The mean ± SD values of the elements and Ca/P weight ratio in ppm are presented in Table 1. There were statistically significant differences among the groups according to the elemental analysis. For the primary and permanent teeth, the mean of Na, K, Mg, P, and Ca elements, and Ca/P weight ratio at the end of the 6-week radiotherapy were significantly lower than what was observed in nonirradiated teeth (p < 0.05) (Table 1). Only in the mean Ca/P weight ratio was detected the statistically significant increase after 60Gy in permanent teeth compared to the nonirradiated teeth (Table 1).
All the element content of the primary and permanent teeth, except for the Ca element, showed a statistically significant decrease/increase in some radiation doses shown in Fig. 2 compared to the previous radiation dose in both primary and permanent teeth. However, a significant reduction in the Ca content of the primary teeth was noted in the radiation dose after 20Gy when compared with the nonirradiated teeth (Table 1).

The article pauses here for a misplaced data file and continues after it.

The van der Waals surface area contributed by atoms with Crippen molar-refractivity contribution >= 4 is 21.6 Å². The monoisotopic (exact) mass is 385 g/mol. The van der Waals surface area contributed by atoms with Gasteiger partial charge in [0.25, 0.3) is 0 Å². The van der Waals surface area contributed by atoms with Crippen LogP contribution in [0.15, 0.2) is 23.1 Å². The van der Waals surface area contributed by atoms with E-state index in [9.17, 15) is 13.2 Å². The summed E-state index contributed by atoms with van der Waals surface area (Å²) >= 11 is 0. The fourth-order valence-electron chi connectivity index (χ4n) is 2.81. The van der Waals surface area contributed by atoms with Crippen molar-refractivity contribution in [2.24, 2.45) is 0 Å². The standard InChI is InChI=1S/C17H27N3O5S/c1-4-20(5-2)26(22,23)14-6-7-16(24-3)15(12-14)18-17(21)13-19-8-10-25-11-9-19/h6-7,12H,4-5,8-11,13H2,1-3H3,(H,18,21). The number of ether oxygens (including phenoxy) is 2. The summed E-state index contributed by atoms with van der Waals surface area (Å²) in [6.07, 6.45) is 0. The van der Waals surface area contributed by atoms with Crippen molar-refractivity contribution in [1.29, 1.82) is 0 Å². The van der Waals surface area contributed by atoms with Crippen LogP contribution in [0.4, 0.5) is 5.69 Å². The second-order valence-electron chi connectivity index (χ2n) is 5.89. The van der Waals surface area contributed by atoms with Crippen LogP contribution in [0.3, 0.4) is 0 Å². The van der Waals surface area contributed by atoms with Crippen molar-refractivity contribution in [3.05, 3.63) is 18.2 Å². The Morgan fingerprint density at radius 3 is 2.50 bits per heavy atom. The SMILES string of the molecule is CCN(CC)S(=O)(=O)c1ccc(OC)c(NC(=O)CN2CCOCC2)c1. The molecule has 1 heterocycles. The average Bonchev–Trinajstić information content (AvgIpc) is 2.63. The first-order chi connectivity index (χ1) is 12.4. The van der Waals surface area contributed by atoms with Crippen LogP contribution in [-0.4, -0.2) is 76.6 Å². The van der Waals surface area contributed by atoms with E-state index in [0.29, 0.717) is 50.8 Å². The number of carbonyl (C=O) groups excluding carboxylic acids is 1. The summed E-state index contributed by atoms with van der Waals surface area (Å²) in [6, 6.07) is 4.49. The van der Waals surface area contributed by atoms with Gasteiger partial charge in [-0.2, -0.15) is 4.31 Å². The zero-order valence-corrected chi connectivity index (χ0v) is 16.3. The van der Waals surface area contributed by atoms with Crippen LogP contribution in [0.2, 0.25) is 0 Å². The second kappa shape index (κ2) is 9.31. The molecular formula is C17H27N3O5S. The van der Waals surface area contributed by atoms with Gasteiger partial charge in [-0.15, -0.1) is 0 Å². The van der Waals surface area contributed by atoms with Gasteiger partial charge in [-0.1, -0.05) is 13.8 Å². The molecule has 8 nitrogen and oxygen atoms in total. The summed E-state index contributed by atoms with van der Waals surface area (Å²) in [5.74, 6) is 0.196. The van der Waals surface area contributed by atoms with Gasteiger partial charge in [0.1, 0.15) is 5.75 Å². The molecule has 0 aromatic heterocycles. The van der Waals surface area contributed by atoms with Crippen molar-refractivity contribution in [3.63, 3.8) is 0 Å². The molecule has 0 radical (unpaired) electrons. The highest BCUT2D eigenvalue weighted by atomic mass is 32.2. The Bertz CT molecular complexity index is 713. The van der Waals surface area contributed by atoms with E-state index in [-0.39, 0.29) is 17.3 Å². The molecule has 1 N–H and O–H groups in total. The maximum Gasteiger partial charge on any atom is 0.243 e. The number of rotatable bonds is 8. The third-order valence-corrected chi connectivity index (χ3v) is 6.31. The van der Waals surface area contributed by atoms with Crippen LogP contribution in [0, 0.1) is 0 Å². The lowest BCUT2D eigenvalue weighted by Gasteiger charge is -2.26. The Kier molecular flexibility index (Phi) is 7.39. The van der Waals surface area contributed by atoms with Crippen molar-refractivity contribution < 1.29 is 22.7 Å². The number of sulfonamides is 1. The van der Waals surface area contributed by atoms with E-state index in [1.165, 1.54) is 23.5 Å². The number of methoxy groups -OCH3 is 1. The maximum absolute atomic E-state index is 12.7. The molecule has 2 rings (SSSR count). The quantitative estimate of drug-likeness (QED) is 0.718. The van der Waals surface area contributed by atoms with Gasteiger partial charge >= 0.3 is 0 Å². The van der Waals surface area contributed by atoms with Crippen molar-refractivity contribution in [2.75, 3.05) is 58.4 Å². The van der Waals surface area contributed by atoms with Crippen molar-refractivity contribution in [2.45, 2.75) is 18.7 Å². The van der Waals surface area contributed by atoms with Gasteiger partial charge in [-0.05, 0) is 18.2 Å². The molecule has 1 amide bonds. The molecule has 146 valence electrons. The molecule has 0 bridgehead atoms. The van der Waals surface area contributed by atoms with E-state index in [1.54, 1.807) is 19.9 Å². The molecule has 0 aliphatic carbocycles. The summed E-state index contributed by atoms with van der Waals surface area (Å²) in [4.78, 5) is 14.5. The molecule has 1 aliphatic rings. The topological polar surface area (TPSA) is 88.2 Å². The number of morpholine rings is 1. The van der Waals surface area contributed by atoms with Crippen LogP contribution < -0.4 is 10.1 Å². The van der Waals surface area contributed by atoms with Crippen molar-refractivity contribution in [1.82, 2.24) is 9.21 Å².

The mean ± SD values of the surface/middle/deep enamel, surface/middle/deep dentin, overall enamel and dentin in primary and permanent teeth are presented in Table 2.
There were statistically significant differences in the microhardness of middle and deep enamel, and deep dentin in the primary teeth, surface/middle/deep enamel and dentin in the permanent teeth among all the groups.
There were statistically significant differences in the primary teeth overall enamel and the permanent teeth overall enamel and dentin among all the groups.
In the primary teeth enamel, the mean microhardness of the middle enamel exhibited a statistically significant decrease after 10Gy radiation compared to the nonirradiated teeth.
In the surface/middle/deep enamel and overall enamel of the permanent teeth, although significant reductions were noted in 40Gy, significant increases were seen in 60Gy, when compared with the nonirradiated teeth.